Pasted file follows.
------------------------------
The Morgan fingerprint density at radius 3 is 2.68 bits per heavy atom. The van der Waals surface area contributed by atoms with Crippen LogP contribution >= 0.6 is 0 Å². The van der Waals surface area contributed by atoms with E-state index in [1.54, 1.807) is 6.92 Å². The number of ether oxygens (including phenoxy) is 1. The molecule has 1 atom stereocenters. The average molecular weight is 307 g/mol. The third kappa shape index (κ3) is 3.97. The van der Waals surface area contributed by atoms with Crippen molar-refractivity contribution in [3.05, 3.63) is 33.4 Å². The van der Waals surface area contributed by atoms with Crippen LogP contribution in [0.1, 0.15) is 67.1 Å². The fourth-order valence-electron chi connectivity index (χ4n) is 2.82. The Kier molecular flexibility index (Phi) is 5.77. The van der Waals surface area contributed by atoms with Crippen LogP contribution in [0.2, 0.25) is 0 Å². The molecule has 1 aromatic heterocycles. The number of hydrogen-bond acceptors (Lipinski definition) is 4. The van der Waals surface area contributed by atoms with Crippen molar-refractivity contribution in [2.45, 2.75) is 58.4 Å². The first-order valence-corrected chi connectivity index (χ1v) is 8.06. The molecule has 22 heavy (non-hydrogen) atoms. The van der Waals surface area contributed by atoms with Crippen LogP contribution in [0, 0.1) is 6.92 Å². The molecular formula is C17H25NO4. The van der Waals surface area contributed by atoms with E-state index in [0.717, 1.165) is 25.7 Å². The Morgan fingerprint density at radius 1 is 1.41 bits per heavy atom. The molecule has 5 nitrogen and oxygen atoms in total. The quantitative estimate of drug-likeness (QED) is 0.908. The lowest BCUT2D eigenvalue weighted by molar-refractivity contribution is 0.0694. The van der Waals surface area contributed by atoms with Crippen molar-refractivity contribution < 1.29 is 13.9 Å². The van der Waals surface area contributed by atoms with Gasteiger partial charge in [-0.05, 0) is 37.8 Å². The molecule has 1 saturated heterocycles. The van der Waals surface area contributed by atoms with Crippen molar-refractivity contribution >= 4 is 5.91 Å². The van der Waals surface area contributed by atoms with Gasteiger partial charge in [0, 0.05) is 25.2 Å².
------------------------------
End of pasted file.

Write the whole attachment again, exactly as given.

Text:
The Morgan fingerprint density at radius 3 is 2.68 bits per heavy atom. The van der Waals surface area contributed by atoms with Crippen LogP contribution >= 0.6 is 0 Å². The van der Waals surface area contributed by atoms with E-state index in [1.54, 1.807) is 6.92 Å². The number of ether oxygens (including phenoxy) is 1. The molecule has 1 atom stereocenters. The average molecular weight is 307 g/mol. The third kappa shape index (κ3) is 3.97. The van der Waals surface area contributed by atoms with Crippen molar-refractivity contribution in [3.05, 3.63) is 33.4 Å². The van der Waals surface area contributed by atoms with Crippen LogP contribution in [0.1, 0.15) is 67.1 Å². The fourth-order valence-electron chi connectivity index (χ4n) is 2.82. The Kier molecular flexibility index (Phi) is 5.77. The van der Waals surface area contributed by atoms with Crippen LogP contribution in [0.2, 0.25) is 0 Å². The molecule has 1 aromatic heterocycles. The number of hydrogen-bond acceptors (Lipinski definition) is 4. The van der Waals surface area contributed by atoms with Crippen molar-refractivity contribution in [2.45, 2.75) is 58.4 Å². The first-order valence-corrected chi connectivity index (χ1v) is 8.06. The molecule has 22 heavy (non-hydrogen) atoms. The van der Waals surface area contributed by atoms with Crippen LogP contribution in [0, 0.1) is 6.92 Å². The molecular formula is C17H25NO4. The van der Waals surface area contributed by atoms with E-state index in [0.717, 1.165) is 25.7 Å². The Morgan fingerprint density at radius 1 is 1.41 bits per heavy atom. The molecule has 5 nitrogen and oxygen atoms in total. The quantitative estimate of drug-likeness (QED) is 0.908. The lowest BCUT2D eigenvalue weighted by molar-refractivity contribution is 0.0694. The van der Waals surface area contributed by atoms with Crippen molar-refractivity contribution < 1.29 is 13.9 Å². The van der Waals surface area contributed by atoms with Gasteiger partial charge in [-0.05, 0) is 37.8 Å². The molecule has 1 saturated heterocycles. The van der Waals surface area contributed by atoms with Crippen molar-refractivity contribution >= 4 is 5.91 Å². The van der Waals surface area contributed by atoms with Gasteiger partial charge in [0, 0.05) is 25.2 Å².